It seems that American crypto enthusiasts have run out of patience with respect to a clearly unregulated legislative base. More than 50 industry leaders gathered at the invitation of Congressman Warren Davidson to discuss this issue. The roundtable was attended by representatives of Nasdaq, Fidelity, Andreessen Horowitz, State Street, and the U.S. Chamber of Commerce. Why are industry representatives so bellicose towards the Congress and will they succeed in meeting their demands? We sorted it out in our article.

What Does the Crypto Industry Expect from the Legislation?

The main and only issue on the agenda of the meeting was the problem of the legitimization of cryptocurrency assets. "We all want honest and orderly markets and we want the regulators to ensure this," said Mike Lempres, chief legal and risk officer at Coinbase in San Francisco. "It's not necessary to do it the way it was done in the past, and we need to be open to innovations."

Most of the discontent was about the idea of ​​applying a 72-year-old law on securities to digital assets. According to SEC Chairman John Clay, the Howey test has still not lost its relevance and there is no need to update the standards.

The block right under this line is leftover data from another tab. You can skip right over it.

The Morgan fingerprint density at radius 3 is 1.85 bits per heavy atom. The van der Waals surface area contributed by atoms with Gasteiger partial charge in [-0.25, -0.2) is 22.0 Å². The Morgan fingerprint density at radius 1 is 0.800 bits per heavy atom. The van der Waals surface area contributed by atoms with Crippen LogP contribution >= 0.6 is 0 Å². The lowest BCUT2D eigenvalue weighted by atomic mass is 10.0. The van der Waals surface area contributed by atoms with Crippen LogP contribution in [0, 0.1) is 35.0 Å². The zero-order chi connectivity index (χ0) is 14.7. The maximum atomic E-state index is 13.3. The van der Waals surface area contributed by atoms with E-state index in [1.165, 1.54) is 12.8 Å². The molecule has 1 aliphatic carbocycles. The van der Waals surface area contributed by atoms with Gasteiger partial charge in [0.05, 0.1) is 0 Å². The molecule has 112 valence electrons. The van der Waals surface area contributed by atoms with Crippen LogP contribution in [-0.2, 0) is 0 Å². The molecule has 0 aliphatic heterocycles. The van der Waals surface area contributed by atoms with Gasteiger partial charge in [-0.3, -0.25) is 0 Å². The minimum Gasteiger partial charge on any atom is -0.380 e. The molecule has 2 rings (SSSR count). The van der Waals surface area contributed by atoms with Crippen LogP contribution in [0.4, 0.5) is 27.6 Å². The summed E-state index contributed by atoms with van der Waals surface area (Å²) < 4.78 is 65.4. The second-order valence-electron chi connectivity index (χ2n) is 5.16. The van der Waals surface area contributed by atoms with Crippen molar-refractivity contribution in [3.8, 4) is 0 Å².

Meanwhile, the initiative group of crypto enthusiasts told a whole series of stories in which companies could not determine exactly whether their products were still securities or commodities. According to forum participants, this kind of legislative uncertainty can create a "frightening effect" that can become fatal for innovation in the United States.

"If the rules are unclear, unwritten, or unknown, it is impractical to punish people for misinterpreting the legislation," said David Forman, the chief legal officer of Fidelity Investments.

Since Bitcoin and most other cryptocurrencies do not depend on the government (with the exception of national projects), the project founders can easily change the location of their office and choose more crypto friendly jurisdictions abroad.